Kaposi sarcoma herpesvirus (KSHV) is an oncogenic human herpesvirus, which causes Kaposi sarcoma (KS) as well as B cell lymphomas in the absence of adequate immune control. KSHV-associated tumors are a significant cause of morbidity and mortality in transplant patients and individuals with HIV-disease. The oral cavity is an important site for KSHV replication and persistence and saliva is believed to be a critical source of person-to-person transmission. Moreover, oral manifestation of KS is associated with rapid progression and high mortality rates. KSHV-associated tumors are multi-focal and frequently polyclonal, suggesting that continued viral infection is important for disease progression. Because of technical challenges unique to KSHV molecular virology, little is known about infection of physiologically relevant cell types. The current project will leverage new molecular genetics tools to explore the fundamental virology of KSHV infection with the goal of identifying novel viral and cellular targets to prevent viral spread and KS progression within the oral cavity. During the K99 phase, we will establish systems for de novo infection of KSHV-susceptible cell types and tissues in order to explore the cell type-specific properties of infectin, persistence and spread. We will then utilize these models to explore the contribution of the viral FLICE- inhibitory protein (vFLIP) in the context of KSHV infection. In order to place these studies in the most disease-relevant context possible, we will include HIV co-infection, as appropriate, to determine fundamental interactions between these two pathogens. With critical training and career development accomplished, model systems in hand, and the vFLIP studies as proof-of-principle for the use of recombinant KSHV strains within these models, I will move forward in the R00 phase to examine the contribution of virion-associated non-structural KSHV proteins to the earliest stages of infection in relevant cell types. These packaged, non-structural proteins comprise a virion structure known as the tegument. Tegument factors affect profound alterations in host cell physiology immediately upon virus entry and studies of these factors in other herpesvirus systems have yielded important insights into viral and cellular biology. However, the composition and function of the KSHV tegument remains obscure and represents a large gap in our understanding of fundamental KSHV virology. The results of this research will provide critical information about the dynamic process of KSHV persistence in the oral cavity and provide insights into both viral and cellular mechanisms that can be exploited for new treatment paradigms. Using a broad but systematic workflow of study for multiple KSHV tegument factors, I will obtain a significant body of both publishable data and preliminary data for multiple future studies that will provide a solid foundation upon which to build an independent research career.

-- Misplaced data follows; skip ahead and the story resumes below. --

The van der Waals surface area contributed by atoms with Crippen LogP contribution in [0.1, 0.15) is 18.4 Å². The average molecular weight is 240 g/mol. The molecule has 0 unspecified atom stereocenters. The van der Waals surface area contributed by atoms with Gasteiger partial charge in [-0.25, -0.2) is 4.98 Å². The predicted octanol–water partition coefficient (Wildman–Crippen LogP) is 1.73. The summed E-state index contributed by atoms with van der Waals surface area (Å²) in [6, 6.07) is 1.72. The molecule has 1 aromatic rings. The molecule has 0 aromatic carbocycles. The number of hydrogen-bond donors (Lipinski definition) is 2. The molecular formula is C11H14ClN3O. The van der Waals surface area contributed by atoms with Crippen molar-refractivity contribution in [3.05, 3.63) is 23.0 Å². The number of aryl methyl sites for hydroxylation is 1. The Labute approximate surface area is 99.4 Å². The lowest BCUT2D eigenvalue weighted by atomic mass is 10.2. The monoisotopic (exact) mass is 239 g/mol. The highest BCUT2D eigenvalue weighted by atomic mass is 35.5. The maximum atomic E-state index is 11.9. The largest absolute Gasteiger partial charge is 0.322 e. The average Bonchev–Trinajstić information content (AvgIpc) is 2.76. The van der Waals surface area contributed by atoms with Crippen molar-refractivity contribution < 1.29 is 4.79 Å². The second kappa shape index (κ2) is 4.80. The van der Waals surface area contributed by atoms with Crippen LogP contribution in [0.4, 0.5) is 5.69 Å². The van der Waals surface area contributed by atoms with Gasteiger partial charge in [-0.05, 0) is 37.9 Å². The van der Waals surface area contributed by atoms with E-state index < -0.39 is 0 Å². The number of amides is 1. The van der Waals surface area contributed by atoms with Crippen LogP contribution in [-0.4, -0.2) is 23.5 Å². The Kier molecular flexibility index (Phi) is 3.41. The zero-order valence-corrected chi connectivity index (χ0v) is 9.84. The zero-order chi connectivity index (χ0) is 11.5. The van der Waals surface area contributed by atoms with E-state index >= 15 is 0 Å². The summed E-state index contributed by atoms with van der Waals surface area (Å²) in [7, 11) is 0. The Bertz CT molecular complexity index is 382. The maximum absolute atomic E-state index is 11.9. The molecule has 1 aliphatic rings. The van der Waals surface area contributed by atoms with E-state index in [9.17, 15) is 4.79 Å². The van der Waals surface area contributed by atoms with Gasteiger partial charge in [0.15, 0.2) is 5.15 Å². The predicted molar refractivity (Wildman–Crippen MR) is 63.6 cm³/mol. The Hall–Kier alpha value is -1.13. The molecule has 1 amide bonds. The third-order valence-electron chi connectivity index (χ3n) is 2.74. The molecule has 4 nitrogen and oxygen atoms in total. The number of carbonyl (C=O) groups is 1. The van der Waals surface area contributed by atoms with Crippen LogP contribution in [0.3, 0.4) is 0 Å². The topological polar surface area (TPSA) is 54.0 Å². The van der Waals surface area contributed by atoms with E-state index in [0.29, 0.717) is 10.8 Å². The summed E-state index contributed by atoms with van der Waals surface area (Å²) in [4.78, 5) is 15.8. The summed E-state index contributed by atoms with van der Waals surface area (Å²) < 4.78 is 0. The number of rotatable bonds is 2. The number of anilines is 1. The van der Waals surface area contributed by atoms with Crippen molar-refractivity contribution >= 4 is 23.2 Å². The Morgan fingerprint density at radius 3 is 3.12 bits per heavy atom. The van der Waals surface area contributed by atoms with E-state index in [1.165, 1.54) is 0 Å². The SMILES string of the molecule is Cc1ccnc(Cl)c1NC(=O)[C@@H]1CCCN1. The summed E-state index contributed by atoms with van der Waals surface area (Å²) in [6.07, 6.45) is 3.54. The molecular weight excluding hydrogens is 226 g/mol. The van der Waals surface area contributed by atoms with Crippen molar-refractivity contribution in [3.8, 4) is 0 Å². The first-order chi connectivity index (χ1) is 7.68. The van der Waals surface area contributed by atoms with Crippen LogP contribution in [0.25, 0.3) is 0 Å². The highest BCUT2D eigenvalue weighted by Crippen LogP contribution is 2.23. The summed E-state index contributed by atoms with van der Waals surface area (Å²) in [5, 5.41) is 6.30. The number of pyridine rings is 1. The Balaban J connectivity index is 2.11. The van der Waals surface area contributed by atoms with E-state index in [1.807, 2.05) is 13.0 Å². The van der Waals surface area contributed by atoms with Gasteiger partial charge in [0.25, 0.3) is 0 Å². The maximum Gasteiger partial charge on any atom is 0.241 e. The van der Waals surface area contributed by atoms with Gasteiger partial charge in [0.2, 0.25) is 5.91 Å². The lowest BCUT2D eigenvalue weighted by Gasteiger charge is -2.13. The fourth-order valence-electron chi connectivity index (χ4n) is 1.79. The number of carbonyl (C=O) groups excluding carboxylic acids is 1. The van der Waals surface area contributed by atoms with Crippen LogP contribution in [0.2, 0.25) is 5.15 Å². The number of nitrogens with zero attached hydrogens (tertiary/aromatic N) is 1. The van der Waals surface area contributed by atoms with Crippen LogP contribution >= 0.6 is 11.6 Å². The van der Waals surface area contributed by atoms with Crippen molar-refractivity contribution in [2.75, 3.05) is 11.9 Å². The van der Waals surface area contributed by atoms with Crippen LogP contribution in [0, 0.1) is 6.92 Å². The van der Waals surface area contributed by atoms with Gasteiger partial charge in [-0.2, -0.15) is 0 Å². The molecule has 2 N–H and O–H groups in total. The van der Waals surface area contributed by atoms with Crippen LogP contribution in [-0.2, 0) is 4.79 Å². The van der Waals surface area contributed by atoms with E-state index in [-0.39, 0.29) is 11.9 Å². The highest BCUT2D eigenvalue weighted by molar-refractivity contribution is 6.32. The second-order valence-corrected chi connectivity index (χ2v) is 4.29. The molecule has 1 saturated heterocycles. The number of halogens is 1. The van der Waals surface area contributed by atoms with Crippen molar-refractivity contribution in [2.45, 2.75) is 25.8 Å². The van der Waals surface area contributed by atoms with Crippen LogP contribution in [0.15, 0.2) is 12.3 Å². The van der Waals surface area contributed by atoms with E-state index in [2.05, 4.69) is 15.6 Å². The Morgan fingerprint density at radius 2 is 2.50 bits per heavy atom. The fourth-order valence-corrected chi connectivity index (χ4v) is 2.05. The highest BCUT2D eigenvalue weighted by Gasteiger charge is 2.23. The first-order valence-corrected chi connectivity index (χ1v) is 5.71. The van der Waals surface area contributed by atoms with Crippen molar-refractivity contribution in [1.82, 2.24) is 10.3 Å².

Public Health Relevance

Infection with Kaposi sarcoma herpesvirus (KSHV), a herpesvirus primarily transmitted via saliva, is conclusively linked to several cancers in the context of immune dysfunction, and it is clear that viral replication plays an important role in th course of disease progression. Significant research has elucidated the function of individual KSHV genes in cancer progression, but very little is known about the process of KSHV infection in the oral cavity, where infection is initially established. The studies proposed herein will utilze innovative new technology to fill this important gap in our understanding of the fundamental biology of KSHV infection in order to determine whether there are particular viral or cellular gene products that can be targeted therapeutically to prevent the spread of KSHV and mitigate the incidence and impact of KSHV-associated disease.

National Institute of Health (NIH)
National Institute of Dental & Craniofacial Research (NIDCR)
Research Transition Award (R00)
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Special Emphasis Panel (NSS)
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Lunsford, Dwayne
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Chapman University
Schools of Pharmacy
United States
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